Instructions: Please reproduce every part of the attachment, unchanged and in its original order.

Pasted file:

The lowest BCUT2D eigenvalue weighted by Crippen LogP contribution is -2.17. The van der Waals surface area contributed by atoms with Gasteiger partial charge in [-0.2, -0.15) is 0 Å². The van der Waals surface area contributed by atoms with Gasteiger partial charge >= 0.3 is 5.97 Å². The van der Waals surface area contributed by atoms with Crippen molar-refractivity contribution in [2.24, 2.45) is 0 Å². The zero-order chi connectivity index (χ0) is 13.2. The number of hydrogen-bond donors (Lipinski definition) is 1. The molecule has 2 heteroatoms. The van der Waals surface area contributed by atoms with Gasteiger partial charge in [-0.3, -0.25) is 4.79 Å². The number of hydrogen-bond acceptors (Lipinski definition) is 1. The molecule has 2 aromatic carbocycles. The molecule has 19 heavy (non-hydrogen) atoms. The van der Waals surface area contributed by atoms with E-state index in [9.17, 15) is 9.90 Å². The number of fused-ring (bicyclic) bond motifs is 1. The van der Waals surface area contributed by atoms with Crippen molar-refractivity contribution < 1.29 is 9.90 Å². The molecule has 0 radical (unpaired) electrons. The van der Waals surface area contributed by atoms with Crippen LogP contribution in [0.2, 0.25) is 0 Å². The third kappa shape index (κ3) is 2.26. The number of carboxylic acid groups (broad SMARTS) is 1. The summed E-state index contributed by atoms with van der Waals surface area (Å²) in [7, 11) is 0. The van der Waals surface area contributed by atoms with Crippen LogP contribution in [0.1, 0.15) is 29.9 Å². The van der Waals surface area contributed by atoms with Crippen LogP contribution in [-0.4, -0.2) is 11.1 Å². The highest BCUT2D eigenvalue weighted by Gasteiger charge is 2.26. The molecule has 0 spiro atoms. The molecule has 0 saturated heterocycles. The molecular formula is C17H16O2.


The lowest BCUT2D eigenvalue weighted by Crippen LogP contribution is -2.17. The van der Waals surface area contributed by atoms with Gasteiger partial charge in [-0.2, -0.15) is 0 Å². The van der Waals surface area contributed by atoms with Gasteiger partial charge >= 0.3 is 5.97 Å². The van der Waals surface area contributed by atoms with Crippen molar-refractivity contribution in [2.24, 2.45) is 0 Å². The zero-order chi connectivity index (χ0) is 13.2. The number of hydrogen-bond donors (Lipinski definition) is 1. The molecule has 2 heteroatoms. The van der Waals surface area contributed by atoms with Gasteiger partial charge in [-0.3, -0.25) is 4.79 Å². The number of hydrogen-bond acceptors (Lipinski definition) is 1. The molecule has 2 aromatic carbocycles. The molecule has 19 heavy (non-hydrogen) atoms. The van der Waals surface area contributed by atoms with E-state index in [9.17, 15) is 9.90 Å². The number of fused-ring (bicyclic) bond motifs is 1. The van der Waals surface area contributed by atoms with Crippen molar-refractivity contribution < 1.29 is 9.90 Å². The molecule has 0 radical (unpaired) electrons. The van der Waals surface area contributed by atoms with Crippen LogP contribution in [0.2, 0.25) is 0 Å². The third kappa shape index (κ3) is 2.26. The number of carboxylic acid groups (broad SMARTS) is 1. The summed E-state index contributed by atoms with van der Waals surface area (Å²) in [7, 11) is 0. The van der Waals surface area contributed by atoms with Crippen LogP contribution in [0.1, 0.15) is 29.9 Å². The van der Waals surface area contributed by atoms with Crippen LogP contribution in [-0.4, -0.2) is 11.1 Å². The highest BCUT2D eigenvalue weighted by Gasteiger charge is 2.26. The molecule has 0 spiro atoms. The molecule has 0 saturated heterocycles. The molecular formula is C17H16O2.